Wait a bit, then pour the whole mixture into a serving dish. Top with toasted sesame seeds.

Enjoy! Eat it yourself, don’t give it to your dog!

If I were to do this over, I’d  have doubled the garlic. In addition to the sesame I might have topped it with shredded cheese. However, Puzzle ate the cheese first.

¡Feliz Cumpliaños, Puzzle!

Puzzle’s ninth birthday coming up! Tomorrow!


Two days till Puzzle’s birthday!


Eating disorders online meeting tonight! 5pm New York time!

Here is the information:

Support for eating/ food challenges. Call toll-free 855-661-1243 or web-in to: Details below.

This is a group for those of us who identify as having eating/ food challenges. Gather virtually to enjoy a meal together, take back our bodies and celebrate our freedom to choose. No assessments, no monitoring, no force. Bring your food to the computer or your computer to the table. If you don’t have a mic (these are generally built-in to newer machines) then you can call in by phone! Video (always optional) coming soon.

We celebrate freedom to:

• choose our own food, according to our bodies’ unique needs
• reclaim authority over our bodies
• celebrate our unique food histories and preferences
• eat without intrusive monitoring, judgment, threats, or force
• celebrate the joy of cooking and the variety of and abundance of our planet’s resources
• understand the politics and economics of food and agriculture
• speak our minds, voice our thoughts – without fear that we will be censored or ‘trigger’ others
• speak up, voice discomfort and take responsibility if we want to change the topic.

Our only rule is mutual respect and some level of table manners. Remember we are each other’s guests! Let’s have fun!

To Join the Group:

-Call Toll-Free: 855-661-1243 No Pin Needed
-Alternate number: 331-205-7196
-Web in:

For Added Privacy:
Please use the *67 feature to block caller ID. For instructions on how to do this:


This event is part of the Virtual Drop In/ Respite, a project of the Wellness & Recovery Human Rights Campaign,

For a complete schedule of events at the Virtual Drop In/ Respite,

For more information about the Wellness & Recovery Human Rights Campaign and what we stand for,

Who prescribed Seroquel to Robin Williams?

Seroquel Warning

The above is the black box warning on Seroquel. I want to know who prescribed this drug to Robin Williams. I want to know the rationale for disregarding this warning that was issued well before Williams’ death.

hot off the press

This happened late 1997 into 1998:

I was able to learn Windows 95 quickly, since my father had already taught me computer basics. I learned to install programs and do basic operations such as moving files and cleaning out the junk. I was able to sign up for AOL quickly and easily. Then, I found a location on AOL where I could put up an ad, “Pen Pals Wanted.” I was overjoyed to receive hundreds of responses. Through correspondence, I began to realize the doctors were wrong about me. I was indeed capable of meaningful relationships. I was capable of helping other people as well.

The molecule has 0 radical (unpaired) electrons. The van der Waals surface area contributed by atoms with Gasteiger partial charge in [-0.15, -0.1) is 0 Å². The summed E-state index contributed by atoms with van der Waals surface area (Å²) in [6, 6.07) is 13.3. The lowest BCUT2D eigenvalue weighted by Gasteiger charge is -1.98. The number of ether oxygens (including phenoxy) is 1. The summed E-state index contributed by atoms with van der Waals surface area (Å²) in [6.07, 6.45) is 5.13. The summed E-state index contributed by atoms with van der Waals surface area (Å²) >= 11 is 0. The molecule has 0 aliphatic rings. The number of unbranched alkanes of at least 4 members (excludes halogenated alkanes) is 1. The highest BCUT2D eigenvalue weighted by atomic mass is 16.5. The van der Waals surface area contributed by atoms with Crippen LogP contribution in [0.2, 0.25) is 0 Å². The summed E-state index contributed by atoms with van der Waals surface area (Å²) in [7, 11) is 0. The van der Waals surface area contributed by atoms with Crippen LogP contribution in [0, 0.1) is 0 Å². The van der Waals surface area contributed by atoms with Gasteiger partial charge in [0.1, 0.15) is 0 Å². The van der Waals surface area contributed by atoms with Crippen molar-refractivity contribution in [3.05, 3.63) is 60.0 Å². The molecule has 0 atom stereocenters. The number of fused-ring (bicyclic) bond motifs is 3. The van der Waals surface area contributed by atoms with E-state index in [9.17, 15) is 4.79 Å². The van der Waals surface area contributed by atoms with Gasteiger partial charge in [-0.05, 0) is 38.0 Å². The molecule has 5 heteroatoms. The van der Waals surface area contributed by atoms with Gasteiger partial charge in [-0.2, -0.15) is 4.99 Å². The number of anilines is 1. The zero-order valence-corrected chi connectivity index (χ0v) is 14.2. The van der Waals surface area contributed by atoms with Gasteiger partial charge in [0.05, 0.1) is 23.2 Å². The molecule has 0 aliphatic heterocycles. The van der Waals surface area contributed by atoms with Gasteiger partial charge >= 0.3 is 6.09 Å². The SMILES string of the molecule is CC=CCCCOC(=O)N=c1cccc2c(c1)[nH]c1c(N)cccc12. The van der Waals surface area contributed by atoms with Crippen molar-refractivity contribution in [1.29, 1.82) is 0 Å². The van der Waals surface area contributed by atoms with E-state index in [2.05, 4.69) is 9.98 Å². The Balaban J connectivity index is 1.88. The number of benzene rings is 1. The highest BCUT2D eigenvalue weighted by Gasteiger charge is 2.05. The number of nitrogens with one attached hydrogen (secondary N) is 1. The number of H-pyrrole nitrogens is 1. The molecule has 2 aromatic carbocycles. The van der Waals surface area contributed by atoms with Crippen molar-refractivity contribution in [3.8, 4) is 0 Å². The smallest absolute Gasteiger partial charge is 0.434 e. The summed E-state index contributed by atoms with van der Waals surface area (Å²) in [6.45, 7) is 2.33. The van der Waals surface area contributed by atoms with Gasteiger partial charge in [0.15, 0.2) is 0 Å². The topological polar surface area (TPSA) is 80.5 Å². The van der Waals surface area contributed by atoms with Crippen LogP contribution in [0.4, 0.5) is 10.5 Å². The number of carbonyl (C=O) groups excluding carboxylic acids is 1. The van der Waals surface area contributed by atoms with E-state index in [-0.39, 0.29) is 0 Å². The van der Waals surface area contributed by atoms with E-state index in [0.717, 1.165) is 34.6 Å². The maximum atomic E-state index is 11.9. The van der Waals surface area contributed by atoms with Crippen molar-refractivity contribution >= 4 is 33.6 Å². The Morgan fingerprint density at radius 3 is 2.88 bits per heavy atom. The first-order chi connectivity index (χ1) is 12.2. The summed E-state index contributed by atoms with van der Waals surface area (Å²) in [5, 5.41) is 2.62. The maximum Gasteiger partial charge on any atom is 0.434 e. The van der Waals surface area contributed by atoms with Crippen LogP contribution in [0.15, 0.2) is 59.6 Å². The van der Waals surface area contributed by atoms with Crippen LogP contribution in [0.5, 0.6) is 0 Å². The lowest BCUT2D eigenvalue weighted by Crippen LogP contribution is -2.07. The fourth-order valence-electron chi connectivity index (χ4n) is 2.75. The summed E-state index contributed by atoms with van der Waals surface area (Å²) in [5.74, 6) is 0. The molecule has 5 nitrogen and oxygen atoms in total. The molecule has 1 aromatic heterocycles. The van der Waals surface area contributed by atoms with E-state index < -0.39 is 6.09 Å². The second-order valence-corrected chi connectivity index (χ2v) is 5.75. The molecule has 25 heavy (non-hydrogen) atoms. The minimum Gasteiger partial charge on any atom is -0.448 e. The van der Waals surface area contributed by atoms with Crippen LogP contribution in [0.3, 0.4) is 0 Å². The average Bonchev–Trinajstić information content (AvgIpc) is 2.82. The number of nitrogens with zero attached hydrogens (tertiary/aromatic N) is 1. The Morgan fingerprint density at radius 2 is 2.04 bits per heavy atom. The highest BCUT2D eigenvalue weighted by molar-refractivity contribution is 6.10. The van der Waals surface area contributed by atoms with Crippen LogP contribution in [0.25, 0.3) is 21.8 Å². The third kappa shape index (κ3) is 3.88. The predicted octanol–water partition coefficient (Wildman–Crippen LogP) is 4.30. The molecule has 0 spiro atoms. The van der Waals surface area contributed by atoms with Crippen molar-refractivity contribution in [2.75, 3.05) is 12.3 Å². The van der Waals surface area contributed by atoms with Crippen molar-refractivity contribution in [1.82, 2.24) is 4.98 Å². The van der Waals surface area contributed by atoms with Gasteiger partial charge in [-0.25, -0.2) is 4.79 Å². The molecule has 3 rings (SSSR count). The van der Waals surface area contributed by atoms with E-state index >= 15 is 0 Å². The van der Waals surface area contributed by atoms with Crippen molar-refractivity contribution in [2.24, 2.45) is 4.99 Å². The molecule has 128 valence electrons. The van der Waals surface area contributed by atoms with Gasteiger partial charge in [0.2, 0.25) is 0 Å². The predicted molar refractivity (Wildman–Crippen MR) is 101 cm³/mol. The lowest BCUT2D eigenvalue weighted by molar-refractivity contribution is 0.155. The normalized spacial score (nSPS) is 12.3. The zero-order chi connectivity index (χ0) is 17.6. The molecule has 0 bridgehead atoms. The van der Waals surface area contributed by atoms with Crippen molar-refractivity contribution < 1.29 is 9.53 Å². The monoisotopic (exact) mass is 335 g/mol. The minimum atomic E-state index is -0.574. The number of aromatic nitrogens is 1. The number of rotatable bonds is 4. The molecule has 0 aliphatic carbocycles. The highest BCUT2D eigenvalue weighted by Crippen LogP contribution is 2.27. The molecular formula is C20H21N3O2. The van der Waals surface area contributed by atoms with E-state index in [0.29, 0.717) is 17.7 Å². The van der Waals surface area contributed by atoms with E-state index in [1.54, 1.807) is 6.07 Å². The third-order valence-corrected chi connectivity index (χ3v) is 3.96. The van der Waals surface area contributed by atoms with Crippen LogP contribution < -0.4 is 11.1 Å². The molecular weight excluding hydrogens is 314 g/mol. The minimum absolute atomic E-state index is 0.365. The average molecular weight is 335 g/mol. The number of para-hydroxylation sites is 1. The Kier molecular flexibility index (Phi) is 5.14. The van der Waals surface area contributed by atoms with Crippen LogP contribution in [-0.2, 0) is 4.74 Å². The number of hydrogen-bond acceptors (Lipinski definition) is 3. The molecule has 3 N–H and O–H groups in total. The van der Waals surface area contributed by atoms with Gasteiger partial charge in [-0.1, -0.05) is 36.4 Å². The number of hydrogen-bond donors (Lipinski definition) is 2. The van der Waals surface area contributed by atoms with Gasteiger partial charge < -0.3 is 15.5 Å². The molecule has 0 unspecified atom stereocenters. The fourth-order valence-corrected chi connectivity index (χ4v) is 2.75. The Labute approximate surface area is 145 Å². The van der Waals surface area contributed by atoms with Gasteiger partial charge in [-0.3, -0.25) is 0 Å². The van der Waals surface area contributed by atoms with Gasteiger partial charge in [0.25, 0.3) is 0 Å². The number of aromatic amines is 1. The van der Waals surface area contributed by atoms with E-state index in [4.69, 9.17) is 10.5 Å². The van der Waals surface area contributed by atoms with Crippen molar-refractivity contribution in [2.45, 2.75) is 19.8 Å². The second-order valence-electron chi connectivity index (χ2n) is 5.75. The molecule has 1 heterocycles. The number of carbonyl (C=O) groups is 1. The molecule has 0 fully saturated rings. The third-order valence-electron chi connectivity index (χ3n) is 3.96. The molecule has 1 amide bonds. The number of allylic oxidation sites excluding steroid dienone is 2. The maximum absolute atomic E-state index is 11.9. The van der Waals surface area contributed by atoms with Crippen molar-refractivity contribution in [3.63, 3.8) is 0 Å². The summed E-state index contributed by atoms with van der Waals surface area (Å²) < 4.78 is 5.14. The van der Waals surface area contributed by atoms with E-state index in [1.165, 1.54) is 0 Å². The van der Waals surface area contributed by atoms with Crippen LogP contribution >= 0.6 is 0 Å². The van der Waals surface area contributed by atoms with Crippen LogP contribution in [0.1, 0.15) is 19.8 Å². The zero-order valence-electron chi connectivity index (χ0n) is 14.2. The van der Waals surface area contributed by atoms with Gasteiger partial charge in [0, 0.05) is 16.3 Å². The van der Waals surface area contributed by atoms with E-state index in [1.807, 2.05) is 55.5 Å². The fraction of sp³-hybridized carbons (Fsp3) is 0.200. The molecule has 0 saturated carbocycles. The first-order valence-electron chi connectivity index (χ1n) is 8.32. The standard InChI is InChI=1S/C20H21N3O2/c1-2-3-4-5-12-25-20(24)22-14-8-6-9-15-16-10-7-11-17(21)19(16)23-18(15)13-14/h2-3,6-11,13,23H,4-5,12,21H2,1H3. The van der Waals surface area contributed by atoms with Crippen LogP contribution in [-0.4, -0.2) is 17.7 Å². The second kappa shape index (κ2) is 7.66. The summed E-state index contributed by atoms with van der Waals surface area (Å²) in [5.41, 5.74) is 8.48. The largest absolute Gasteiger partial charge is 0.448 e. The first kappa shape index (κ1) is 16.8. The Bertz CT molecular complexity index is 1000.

On my fortieth birthday, I awoke and found that the intermittent confusion was gone. I had no explanation. I was overjoyed. I accepted that sometimes, things happen for no reason and I might as well go on with my life.

Now, after having convened with other ECT survivors, I have learned that it’s not uncommon for the confusion after ECT to go on for years, and also the confused state can disappear rather suddenly. However, I was told I made a “remarkable recovery,” from a bogus disease I never had. I accepted this, not wanting to dwell on it any further at the time.

I enjoyed writing so much that I decided I’d try to write a short story. I kept writing and writing, then realized my story had gotten so long I might as well make it a novel. This was how my first full-length book, “Tilting The Thing,” was born. It wasn’t well-written, but served as practice for further writing. One day, I received a catalog in the mail from a local adult education center. Why couldn’t I take a writing class? The doctors had said I wasn’t capable of sitting in a roomful of people, but I didn’t believe that! So I decided to give it a try.

My first class went fine, without any difficulty, so I decided to take another writing class. My writing was soaring at this point and I wondered if college was on the horizon for me. One day I received a mailing from Emerson College’s Adult Degree program. I looked through available classes and found one that I thought I might enjoy.

Now, my tendency to arrive early (for fear of tardiness) worked to my advantage. I could relax before class, knowing I wasn’t arriving at the last minute nor rushed in any way. At first, I felt intimidated and feared being “found out” as mental patient. The content of my fiction indicated the possibility. One other student who had mentioned being “bipolar” (in a rather offhand manner) winked at me a few times during the class, but other than that, no one seemed to see me as anything but a regular student. I loved not being singled out, nor treated with tokenism. Not only that, but I excelled in my studies. I took the course again, and then, during that semester, applied for admission as a matriculating student. My instructor wrote me a glowing recommendation. My life as college student had begun, at the age of 40.

Quote of the day!

Kennedy Quote